There’s a saying being used on social media about not all heroes wearing capes. While it’s mostly being used in a cute or funny way, it’s apt when describing the folks in Discovery’s newest original series.
Bowing Tuesday at 10 p.m. ET/7 p.m. PT on Discovery, Hellfire Heroes follows the firefighters of central Alberta who put their lives on the line every day in remote communities. Far from the big cities of the province, the men and women of the Lesser Slave Regional Fire Service and Yellowhead County Fire Department are charged with keeping folks and properties safe without the things we take for granted in larger communities.
Tuesday’s debut episode focuses on one of those differences when an expansive trailer home goes up in flames: a water source. With no fire hydrant system to use, the Lesser Slave squad relies on the water they’ve trucked into the site to knock the fire down. But the warren of buildings threatens the lives of two firefighters who’ve headed into the blaze.
We spoke to two members of the Yellowhead County Fire Department—Chief Albert Bahri and Lieutenant Gabriella Sundstrom (left in the image above)—about the show, why they chose this profession, what they hope viewers take away from watching Hellfire Heroes and what you can do to help out.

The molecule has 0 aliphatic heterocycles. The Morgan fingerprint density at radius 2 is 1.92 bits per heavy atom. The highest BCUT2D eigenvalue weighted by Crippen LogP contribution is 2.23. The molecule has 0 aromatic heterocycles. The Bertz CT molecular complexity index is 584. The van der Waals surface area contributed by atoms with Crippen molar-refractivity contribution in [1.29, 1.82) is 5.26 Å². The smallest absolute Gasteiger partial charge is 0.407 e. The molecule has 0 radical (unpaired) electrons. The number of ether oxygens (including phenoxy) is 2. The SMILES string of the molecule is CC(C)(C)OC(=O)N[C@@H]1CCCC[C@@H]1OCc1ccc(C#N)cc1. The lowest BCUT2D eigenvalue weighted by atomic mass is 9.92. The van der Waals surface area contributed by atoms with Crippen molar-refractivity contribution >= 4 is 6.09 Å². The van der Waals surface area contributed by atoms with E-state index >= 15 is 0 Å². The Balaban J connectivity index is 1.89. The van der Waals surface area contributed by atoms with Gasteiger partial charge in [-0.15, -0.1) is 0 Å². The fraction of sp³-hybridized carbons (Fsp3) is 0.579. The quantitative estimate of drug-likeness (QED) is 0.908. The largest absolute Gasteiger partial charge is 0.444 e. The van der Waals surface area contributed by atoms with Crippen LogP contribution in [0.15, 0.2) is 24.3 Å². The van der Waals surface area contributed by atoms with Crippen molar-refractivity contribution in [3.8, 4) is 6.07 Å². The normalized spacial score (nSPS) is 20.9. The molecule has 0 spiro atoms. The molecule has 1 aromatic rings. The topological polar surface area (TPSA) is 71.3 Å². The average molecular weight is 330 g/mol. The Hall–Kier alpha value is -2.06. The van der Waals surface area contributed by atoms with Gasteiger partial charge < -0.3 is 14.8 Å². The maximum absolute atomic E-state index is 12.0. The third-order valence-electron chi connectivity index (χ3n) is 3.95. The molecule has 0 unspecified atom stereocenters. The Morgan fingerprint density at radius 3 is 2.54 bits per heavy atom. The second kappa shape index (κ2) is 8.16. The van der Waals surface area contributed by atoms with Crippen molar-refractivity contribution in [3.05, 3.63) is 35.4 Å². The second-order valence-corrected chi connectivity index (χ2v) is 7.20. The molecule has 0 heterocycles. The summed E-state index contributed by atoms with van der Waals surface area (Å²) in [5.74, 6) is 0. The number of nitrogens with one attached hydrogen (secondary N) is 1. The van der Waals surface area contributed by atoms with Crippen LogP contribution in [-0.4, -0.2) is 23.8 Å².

I’ve watched the first episode of Hellfire Heroes and it’s very dramatic stuff.
Chief Albert Bahri: This is what we do daily. A lot of people look at it and say it’s dramatic but for us, it’s what we do every day and a realistic view of what we do.
It’s one thing to do your jobs every day, but it’s another to have television cameras and a production crew follow you while you do that. Did you have any reservations about being followed?
AB: Absolutely. Our job is to keep people safe or make people safe and keep our personnel safe. We do that very well, and when you bring in somebody from the outside that isn’t part of the team and that zone of safety that we have created, how do you deal with that and how do you bring them in so that they’re safe? We had huge reservations but they were alleviated when we looked the guys and started to work with them. We provided a great deal of training as well, so they knew when we needed to zag, they needed to zig and vice versa, to make sure they were in the right spot but also the safe spot. As a fire chief and a director here, in the beginning, it was interesting to see how to film this, while keeping in mind that you’re coming into someone’s life that is maybe the worst time in their life. The crews were spectacular.
Lieutenant Gabriella Sundstrom: At first, I thought it might be interesting to see how it went and then it turned out to be great. The guys had a lot of questions and they learned very quickly how to move with us and work with us.
One thing I noticed going through the biographies of so many of the firefighters involved is that this career goes through generations of families. Gabby, why is that?